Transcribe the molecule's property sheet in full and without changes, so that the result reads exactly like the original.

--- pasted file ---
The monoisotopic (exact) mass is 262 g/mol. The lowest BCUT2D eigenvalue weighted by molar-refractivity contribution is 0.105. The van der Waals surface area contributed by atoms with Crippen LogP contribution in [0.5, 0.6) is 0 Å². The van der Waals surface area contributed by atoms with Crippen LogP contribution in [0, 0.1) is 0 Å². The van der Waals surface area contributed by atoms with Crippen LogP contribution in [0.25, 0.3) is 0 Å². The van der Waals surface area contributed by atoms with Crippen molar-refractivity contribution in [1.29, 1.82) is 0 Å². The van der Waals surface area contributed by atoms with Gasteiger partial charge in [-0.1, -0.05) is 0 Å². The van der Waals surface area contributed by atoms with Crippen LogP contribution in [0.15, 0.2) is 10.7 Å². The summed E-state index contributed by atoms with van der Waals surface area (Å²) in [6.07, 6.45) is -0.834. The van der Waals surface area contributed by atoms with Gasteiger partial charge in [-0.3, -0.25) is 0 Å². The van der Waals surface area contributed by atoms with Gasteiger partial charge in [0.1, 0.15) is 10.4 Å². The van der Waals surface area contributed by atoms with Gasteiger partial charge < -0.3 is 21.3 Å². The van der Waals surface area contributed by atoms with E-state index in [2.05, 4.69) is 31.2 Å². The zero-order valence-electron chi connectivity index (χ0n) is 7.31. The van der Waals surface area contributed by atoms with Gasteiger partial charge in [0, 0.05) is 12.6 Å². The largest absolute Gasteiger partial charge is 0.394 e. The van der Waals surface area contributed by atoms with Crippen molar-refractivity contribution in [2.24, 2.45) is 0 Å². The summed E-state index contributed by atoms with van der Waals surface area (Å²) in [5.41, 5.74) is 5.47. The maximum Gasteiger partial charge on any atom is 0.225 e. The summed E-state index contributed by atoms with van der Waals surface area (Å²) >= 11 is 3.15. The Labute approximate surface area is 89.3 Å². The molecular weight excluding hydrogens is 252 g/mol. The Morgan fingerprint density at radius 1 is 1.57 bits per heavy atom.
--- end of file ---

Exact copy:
The monoisotopic (exact) mass is 262 g/mol. The lowest BCUT2D eigenvalue weighted by molar-refractivity contribution is 0.105. The van der Waals surface area contributed by atoms with Crippen LogP contribution in [0.5, 0.6) is 0 Å². The van der Waals surface area contributed by atoms with Crippen LogP contribution in [0, 0.1) is 0 Å². The van der Waals surface area contributed by atoms with Crippen LogP contribution in [0.25, 0.3) is 0 Å². The van der Waals surface area contributed by atoms with Crippen molar-refractivity contribution in [1.29, 1.82) is 0 Å². The van der Waals surface area contributed by atoms with Gasteiger partial charge in [-0.1, -0.05) is 0 Å². The van der Waals surface area contributed by atoms with Crippen LogP contribution in [0.15, 0.2) is 10.7 Å². The summed E-state index contributed by atoms with van der Waals surface area (Å²) in [6.07, 6.45) is -0.834. The van der Waals surface area contributed by atoms with Gasteiger partial charge in [-0.3, -0.25) is 0 Å². The van der Waals surface area contributed by atoms with Gasteiger partial charge in [0.1, 0.15) is 10.4 Å². The van der Waals surface area contributed by atoms with Gasteiger partial charge < -0.3 is 21.3 Å². The van der Waals surface area contributed by atoms with E-state index in [2.05, 4.69) is 31.2 Å². The zero-order valence-electron chi connectivity index (χ0n) is 7.31. The van der Waals surface area contributed by atoms with Gasteiger partial charge in [0, 0.05) is 12.6 Å². The largest absolute Gasteiger partial charge is 0.394 e. The van der Waals surface area contributed by atoms with Crippen molar-refractivity contribution in [2.24, 2.45) is 0 Å². The summed E-state index contributed by atoms with van der Waals surface area (Å²) in [5.41, 5.74) is 5.47. The maximum Gasteiger partial charge on any atom is 0.225 e. The summed E-state index contributed by atoms with van der Waals surface area (Å²) >= 11 is 3.15. The Labute approximate surface area is 89.3 Å². The molecular weight excluding hydrogens is 252 g/mol. The Morgan fingerprint density at radius 1 is 1.57 bits per heavy atom.